The Irani government's aggressive mission to censor internet access within the country took a turn toward irony yesterday when it filtered out a message from Iran's Supreme Leader, Ayatollah Ali Khamenei. The censored message? Khamenei's fatwa against the use of antifiltering tools in Iran.
Radio Free Europe reports that Khamenei's fatwa was blocked from Iranian websites a mere 30 hours after it was published. Apparently even using the word "antifiltering" is sensitive enough to trigger Iran's automated censoring system.
The irony of the whole situation spools together even more, though, because a member from a news agency wrote to Khamenei's office stating that some professionals, such as journalists, may need to use antifiltering tools in order to visit blocked websites that need to be viewed. Mehr asked what the religious decree would be in that specific case, to which Khamenei replied, "In general, the use of antifiltering software is subject to the laws and regulations of the Islamic republic, and it is not permissible to violate the law."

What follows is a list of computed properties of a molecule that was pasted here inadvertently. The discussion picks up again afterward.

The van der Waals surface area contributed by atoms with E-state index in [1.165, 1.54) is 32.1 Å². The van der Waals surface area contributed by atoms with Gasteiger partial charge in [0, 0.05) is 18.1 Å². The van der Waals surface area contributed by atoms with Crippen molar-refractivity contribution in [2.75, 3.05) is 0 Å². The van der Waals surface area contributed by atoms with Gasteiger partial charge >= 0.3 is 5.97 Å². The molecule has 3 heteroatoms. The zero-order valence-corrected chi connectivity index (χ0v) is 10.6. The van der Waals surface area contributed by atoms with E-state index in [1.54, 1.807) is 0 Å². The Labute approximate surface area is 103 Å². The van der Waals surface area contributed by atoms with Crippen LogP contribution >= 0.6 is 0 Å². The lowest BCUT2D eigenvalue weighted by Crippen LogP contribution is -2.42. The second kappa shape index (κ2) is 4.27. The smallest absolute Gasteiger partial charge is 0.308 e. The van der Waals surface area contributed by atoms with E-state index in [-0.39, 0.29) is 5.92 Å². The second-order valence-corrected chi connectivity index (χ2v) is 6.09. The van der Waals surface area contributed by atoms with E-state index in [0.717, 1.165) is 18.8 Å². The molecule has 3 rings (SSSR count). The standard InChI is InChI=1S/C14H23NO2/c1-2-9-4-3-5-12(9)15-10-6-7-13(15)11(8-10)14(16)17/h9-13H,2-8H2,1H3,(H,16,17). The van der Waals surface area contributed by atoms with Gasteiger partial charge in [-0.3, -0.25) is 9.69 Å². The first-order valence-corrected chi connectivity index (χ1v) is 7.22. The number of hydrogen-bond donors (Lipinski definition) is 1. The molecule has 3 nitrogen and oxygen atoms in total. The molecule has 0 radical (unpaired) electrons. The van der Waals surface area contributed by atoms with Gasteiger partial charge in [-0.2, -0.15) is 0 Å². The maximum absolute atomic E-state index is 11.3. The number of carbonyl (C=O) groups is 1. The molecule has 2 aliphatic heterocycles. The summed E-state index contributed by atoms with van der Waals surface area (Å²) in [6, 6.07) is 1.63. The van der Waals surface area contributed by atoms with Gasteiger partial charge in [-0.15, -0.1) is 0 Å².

Merely mentioning the religious ruling on antifiltering filtered out Khamenei's statement. In order for Mehr or anybody else to actually read Khameni's statement on antifiltering tools, as RFE points out, the Ayatollah's followers would have to use antifiltering software to access it.
Iran's spent the better part of the past year (and more) muzzling access to a free internet, going so far as to build its own national internet that will include only government-approved content. Now, the authorities' vigorous effort to censor and control the dissemination of information in the country appears to be cannibalizing the government.[Via Ars Technica.]